The Indian Women’s Health Report 2021 surveying 1000 working women aged between 25 to 55 years across seven cities has revealed that around half of the women surveyed are not comfortable talking about one or more women’s health issues due to the prevalent societal taboos and stigmas associated with them.
The study was conducted by Emcure Pharmaceuticals in association with Ipsos Research Private Limited (Ipsos India) with an objective to gain insights on the social, cultural and medical outlook for working women and eventually, find solutions involving various stakeholders.
Through this survey, women working in white-collar jobs shared details of stigmas, they face related to health, and how it all leads to social pressures and professional issues.
Key findings of the report :
● 90 pc of working women face a conflict of interest while balancing familial/ personal and professional obligations
● 86 pc of working women have observed their colleagues/relatives/friends drop out of the workforce, 59% of whom cited health issues as the main reason
● 84 pc of working women have faced stereotypes/judgements around periods such as being told not to go near-sacred spaces such as places of worship or kitchen or even being told to hide their sanitary napkins
● 66 pc of working women think society considers women suffering from endometriosis as unsuitable for marriage
● 67 pc of working women say that talking about health issues is still considered to be taboo in the society
The findings highlight that commonly occurring issues such as PCOS, breast cancer and endometriosis are still subject to taboo and stereotypes. This reflects the current state of women’s health in India in a poor light.
Ms. Namita Thapar, Executive Director, Emcure Pharmaceuticals, said, “When we launched our YouTube talk show, ‘Uncondition Yourself’ this January around women’s health, we realised that getting women to come on the show and talk about their health was a big challenge. This prompted us to conduct a study and ramp up our initiatives around awareness and diagnosis. Despite the progress we have made in the corporate sector for involving women in the workforce, issues related to women’s health are still associated with irrational taboos. The findings of our study reveal the persistence of mis-perceptions and illogical societal taboos related to women’s health issues affecting even India’s white collar women across sectors.”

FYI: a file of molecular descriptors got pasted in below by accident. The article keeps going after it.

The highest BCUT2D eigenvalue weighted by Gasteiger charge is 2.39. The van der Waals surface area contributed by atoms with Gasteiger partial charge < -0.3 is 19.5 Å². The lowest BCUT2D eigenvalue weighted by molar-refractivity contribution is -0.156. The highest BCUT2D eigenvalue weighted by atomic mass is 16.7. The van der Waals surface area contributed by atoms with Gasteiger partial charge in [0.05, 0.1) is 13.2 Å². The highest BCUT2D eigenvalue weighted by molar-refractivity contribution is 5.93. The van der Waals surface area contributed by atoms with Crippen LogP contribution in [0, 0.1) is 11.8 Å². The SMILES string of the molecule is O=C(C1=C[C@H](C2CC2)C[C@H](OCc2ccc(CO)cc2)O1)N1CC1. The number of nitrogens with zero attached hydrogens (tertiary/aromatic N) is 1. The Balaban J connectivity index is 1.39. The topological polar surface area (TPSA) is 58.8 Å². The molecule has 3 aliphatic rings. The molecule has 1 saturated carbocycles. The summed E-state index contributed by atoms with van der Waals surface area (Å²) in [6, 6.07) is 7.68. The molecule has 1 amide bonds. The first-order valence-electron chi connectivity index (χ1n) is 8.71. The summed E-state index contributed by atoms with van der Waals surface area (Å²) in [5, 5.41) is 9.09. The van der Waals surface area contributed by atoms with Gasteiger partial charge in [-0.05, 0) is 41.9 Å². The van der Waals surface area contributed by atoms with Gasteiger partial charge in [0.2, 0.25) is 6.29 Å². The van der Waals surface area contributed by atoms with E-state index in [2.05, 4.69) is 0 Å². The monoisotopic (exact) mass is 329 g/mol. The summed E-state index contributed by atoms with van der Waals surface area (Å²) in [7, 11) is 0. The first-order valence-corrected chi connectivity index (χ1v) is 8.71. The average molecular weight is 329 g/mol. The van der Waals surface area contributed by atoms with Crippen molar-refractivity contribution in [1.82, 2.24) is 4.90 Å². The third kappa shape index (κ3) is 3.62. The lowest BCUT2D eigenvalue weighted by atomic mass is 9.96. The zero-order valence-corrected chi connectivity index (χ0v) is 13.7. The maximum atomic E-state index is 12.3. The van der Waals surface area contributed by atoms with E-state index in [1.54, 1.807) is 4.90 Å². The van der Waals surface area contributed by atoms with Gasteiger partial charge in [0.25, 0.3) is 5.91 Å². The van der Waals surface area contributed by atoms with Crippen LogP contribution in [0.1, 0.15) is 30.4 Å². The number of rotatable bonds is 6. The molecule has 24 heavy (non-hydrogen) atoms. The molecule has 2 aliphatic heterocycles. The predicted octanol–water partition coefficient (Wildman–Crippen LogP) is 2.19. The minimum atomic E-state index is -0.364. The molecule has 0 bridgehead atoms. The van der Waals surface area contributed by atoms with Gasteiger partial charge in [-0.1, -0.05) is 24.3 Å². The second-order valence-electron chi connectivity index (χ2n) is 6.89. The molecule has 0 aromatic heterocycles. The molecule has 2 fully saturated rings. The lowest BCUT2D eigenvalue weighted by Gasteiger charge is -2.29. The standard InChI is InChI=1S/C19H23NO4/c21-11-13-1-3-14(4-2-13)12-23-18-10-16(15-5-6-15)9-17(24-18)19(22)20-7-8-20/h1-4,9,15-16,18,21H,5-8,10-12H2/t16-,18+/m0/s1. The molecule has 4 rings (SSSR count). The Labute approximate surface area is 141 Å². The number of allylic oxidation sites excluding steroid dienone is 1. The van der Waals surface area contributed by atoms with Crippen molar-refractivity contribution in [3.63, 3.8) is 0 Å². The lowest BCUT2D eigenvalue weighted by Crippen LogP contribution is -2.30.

“The study indicates that besides the health issues, there are multiple professional and societal stereotypes women are exposed to, which can lead to stigmatization, affecting their professional performance.” Ms. Thapar said, adding, “Ignorance, unawareness and lack of acceptance will only make these issues more difficult to diagnose and resolve. As a responsible society, it is imperative to make these issues acceptable and mainstream. Women have strong voices and they must speak up more often about these important issues.”
The study has found that even though nearly half the working women surveyed are either diagnosed with or know someone else diagnosed with issues such as infertility, breast cancer and PCOS, they are still hesitant to discuss these health issues.
75 pc of the working women said that their employers were taking initiatives to help address health issues, the study also found that over 80 pc of them felt that their male colleagues lacked sensitivity when it came to women health related concerns.
Moreover, 52 pc of working women find it difficult to manage health with work. Amongst various sectors, the number was highest at 67 pc for the women working in retail sector.
For Emcure Pharmaceuticals’ study on the social, cultural and medical outlook for working women, Ipsos India collected the information about the health issues working women face and stigmas associated with it in the society and corporate world.